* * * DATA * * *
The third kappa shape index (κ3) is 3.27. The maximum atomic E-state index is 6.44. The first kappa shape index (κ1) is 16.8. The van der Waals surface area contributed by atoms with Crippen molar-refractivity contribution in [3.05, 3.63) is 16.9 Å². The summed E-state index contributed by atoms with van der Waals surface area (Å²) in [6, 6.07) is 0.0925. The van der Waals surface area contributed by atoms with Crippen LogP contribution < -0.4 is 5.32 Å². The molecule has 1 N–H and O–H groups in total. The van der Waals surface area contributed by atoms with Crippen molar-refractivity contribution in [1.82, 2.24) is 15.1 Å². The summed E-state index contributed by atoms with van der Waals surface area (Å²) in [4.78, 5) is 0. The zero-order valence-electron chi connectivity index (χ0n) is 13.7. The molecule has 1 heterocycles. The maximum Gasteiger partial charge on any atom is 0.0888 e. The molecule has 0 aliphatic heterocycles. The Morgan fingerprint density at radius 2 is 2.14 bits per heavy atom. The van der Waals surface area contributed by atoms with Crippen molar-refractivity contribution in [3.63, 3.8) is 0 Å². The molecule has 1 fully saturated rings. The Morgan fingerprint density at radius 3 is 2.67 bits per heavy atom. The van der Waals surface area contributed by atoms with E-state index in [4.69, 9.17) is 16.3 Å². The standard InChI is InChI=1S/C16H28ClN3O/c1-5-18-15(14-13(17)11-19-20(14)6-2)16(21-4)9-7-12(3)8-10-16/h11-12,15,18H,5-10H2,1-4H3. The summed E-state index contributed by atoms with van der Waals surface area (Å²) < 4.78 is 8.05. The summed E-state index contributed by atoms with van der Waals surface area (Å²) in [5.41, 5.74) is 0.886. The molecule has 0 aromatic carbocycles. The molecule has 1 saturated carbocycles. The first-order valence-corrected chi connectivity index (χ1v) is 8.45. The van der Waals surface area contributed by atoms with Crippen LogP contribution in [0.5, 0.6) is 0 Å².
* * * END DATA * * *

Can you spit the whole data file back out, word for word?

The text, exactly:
The third kappa shape index (κ3) is 3.27. The maximum atomic E-state index is 6.44. The first kappa shape index (κ1) is 16.8. The van der Waals surface area contributed by atoms with Crippen molar-refractivity contribution in [3.05, 3.63) is 16.9 Å². The summed E-state index contributed by atoms with van der Waals surface area (Å²) in [6, 6.07) is 0.0925. The van der Waals surface area contributed by atoms with Crippen LogP contribution < -0.4 is 5.32 Å². The molecule has 1 N–H and O–H groups in total. The van der Waals surface area contributed by atoms with Crippen molar-refractivity contribution in [1.82, 2.24) is 15.1 Å². The summed E-state index contributed by atoms with van der Waals surface area (Å²) in [4.78, 5) is 0. The zero-order valence-electron chi connectivity index (χ0n) is 13.7. The molecule has 1 heterocycles. The maximum Gasteiger partial charge on any atom is 0.0888 e. The molecule has 0 aliphatic heterocycles. The Morgan fingerprint density at radius 2 is 2.14 bits per heavy atom. The van der Waals surface area contributed by atoms with Crippen molar-refractivity contribution in [3.63, 3.8) is 0 Å². The molecule has 1 fully saturated rings. The Morgan fingerprint density at radius 3 is 2.67 bits per heavy atom. The van der Waals surface area contributed by atoms with E-state index in [4.69, 9.17) is 16.3 Å². The standard InChI is InChI=1S/C16H28ClN3O/c1-5-18-15(14-13(17)11-19-20(14)6-2)16(21-4)9-7-12(3)8-10-16/h11-12,15,18H,5-10H2,1-4H3. The summed E-state index contributed by atoms with van der Waals surface area (Å²) < 4.78 is 8.05. The summed E-state index contributed by atoms with van der Waals surface area (Å²) in [5.41, 5.74) is 0.886. The molecule has 0 aromatic carbocycles. The molecule has 1 saturated carbocycles. The first-order valence-corrected chi connectivity index (χ1v) is 8.45. The van der Waals surface area contributed by atoms with Crippen LogP contribution in [0.5, 0.6) is 0 Å².